geographical and geological engineering, Hydrogeologi, teknisk geologi, teknisk geografi, Hydrogeology, inversion, guided waves, road, pavement, Surface waves, non-destructive testing
pages
160 pages
publisher
Nils Ryden, Department of Engineering Gelogy, Lund Institute of Technology, Lund University, BOX 118, 22100 Lund,
defense location
Location V:A, V-building, Lund Institute of Technology, Lund
defense date
2004-06-18 10:15
ISBN
91-973406-4-2
language
English
LU publication?
yes
id
11edab1c-7c2e-46d1-a85b-dcfd3a956337 (old id 467168)
date added to LUP
2007-09-10 14:17:42
date last changed
2016-09-19 08:45:13
@misc{11edab1c-7c2e-46d1-a85b-dcfd3a956337,
  abstract     = {A novel approach for surface wave testing of pavements is presented. It is a non-destructive testing (NDT) technique that can be used to obtain the thickness and stiffness properties of the different layers in a pavement. With this method structural properties of the pavement can be mapped as a function of time and space, providing a valuable tool in pavement design and management. The technical development is based on a theoretical study of wave propagation in pavement structures and on the reported difficulties experienced with existing methods. A computer based data acquisition system and program for evaluation of layer properties have been developed.<br/><br>
<br/><br>
From the theoretical study on wave propagation in pavement structures, it is concluded that the nature of wave propagation has been oversimplified in previous studies. Results show that the measurable wave field at the surface of a pavement structure is dominated by leaky quasi-Lamb waves in the first and second layer. The fundamental anti-symmetric mode of vibration is the dominating mode generated in the stiff top layer. This mode drives the complete system and continuity across the boundaries generates higher order modes in the embedded second layer. The interaction of leaky Lamb waves in the first two layers results in large variations in the excitability and the attenuation, so that only the waves corresponding to certain portions of the dispersion curves are measurable at the pavement surface. These portions of dispersion curves (mode branches) are critical for a refined NDT technique for pavements.<br/><br>
<br/><br>
To resolve the different mode branches it is necessary to record the complete wave field on the pavement surface. In this study the multichannel data acquisition method is replaced by multichannel simulation with one receiver (MSOR). This method uses only one accelerometer-receiver and a light hammer-source, to generate a synthetic receiver array. The recorded data is automatically and objectively transformed to a phase velocity spectrum through the multichannel analysis of surface waves (MASW) processing scheme.<br/><br>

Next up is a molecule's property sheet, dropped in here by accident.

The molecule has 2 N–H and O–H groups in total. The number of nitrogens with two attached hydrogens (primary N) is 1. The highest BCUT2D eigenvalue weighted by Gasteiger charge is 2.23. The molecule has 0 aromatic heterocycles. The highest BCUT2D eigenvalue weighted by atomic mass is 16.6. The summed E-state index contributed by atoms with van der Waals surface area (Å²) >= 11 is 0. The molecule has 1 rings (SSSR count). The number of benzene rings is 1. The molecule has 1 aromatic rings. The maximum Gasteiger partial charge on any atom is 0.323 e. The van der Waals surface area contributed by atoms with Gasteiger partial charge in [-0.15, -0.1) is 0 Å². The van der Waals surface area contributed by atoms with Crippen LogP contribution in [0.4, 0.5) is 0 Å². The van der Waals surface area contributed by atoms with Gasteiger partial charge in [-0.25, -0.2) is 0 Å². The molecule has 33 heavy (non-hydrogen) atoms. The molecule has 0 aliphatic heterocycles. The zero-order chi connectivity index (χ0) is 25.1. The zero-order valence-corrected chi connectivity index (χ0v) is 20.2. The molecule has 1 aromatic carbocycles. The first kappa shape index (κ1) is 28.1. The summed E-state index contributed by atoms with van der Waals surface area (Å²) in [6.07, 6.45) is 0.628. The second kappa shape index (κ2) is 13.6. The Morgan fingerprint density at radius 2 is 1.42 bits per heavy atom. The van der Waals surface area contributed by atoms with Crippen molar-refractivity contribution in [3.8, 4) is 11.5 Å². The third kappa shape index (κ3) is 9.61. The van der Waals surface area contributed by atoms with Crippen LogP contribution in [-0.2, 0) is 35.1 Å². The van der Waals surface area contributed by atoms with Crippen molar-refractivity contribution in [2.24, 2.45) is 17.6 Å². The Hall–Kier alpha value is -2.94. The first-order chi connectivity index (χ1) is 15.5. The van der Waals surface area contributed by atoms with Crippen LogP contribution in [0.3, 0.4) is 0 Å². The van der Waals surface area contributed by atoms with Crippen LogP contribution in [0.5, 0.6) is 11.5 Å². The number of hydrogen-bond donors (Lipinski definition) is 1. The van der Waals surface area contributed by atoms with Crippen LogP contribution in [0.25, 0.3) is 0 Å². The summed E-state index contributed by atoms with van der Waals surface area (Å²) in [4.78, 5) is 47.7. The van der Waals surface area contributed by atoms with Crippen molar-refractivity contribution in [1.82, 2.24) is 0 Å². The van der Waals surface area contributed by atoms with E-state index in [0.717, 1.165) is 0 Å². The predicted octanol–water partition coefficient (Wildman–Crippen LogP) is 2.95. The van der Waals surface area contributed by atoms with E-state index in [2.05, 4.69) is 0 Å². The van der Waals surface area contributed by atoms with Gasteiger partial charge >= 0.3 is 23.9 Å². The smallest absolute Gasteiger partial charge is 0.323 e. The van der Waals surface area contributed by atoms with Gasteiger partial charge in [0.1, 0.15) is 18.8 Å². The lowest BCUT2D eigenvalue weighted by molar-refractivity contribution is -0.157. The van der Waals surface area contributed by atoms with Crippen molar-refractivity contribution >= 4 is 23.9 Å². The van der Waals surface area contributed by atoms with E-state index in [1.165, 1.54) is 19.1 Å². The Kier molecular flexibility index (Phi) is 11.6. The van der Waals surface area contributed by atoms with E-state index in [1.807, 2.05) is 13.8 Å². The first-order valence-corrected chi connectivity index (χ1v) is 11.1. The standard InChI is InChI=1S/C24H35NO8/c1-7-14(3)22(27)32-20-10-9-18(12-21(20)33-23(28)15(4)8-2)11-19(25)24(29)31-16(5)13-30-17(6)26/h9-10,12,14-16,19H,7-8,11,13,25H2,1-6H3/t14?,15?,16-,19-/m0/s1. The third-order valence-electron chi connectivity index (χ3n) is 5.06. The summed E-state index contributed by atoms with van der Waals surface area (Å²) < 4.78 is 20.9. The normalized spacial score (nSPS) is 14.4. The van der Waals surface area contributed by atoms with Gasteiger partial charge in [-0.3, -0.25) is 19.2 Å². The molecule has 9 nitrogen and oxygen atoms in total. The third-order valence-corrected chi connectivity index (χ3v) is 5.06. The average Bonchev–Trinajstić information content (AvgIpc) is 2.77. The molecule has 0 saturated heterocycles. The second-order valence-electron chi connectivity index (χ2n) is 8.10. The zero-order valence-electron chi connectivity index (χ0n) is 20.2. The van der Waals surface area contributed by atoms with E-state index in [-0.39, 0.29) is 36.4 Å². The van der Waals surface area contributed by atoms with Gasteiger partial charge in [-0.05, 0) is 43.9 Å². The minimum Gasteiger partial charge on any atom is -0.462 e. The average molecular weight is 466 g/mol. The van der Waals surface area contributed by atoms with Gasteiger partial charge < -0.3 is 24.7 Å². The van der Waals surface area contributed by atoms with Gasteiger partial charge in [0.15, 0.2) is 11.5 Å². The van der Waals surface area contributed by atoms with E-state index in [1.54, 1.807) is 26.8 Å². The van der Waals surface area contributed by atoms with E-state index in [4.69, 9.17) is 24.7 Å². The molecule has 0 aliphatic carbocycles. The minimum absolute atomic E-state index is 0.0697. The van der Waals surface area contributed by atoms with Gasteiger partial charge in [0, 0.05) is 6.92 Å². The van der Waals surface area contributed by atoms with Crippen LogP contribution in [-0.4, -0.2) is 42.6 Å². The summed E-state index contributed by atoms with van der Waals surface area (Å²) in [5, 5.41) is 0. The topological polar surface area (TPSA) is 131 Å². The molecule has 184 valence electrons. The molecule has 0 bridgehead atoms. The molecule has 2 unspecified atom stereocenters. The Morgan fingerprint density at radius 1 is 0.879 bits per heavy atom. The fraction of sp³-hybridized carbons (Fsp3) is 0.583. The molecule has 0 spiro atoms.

<br/><br>
The top layer thickness, and stiffness properties are obtained automatically in the field by a Lamb wave analysis of the measured phase velocity spectrum. The inversion of deeper embedded layers is based on the full phase velocity spectrum. The main benefit from the developed inversion procedure is that the raw field data can be automatically processed and inverted without any subjective user input to identify discrete dispersion curves. The viscoelastic properties of the asphalt layer are included to produce the asphalt stiffness as a function of frequency, a mastercurve.<br/><br>
<br/><br>
In this study the presented NDT technique is applied to pavements and concrete structures. However, generic findings here may also be useful in other fields. Possible applications are; ultrasonic testing of coated materials and sandwich structures, surface wave soil site characterization, and medical applications.},
  author       = {Rydén, Nils},
  isbn         = {91-973406-4-2},
  keyword      = {geographical and geological engineering,Hydrogeologi,teknisk geologi,teknisk geografi,Hydrogeology,inversion,guided waves,road,pavement,Surface waves,non-destructive testing},
  language     = {eng},
  pages        = {160},
  publisher    = {ARRAY(0xb324bf8)},
  title        = {Surface Wave Testing of Pavements},
  year         = {2004},
}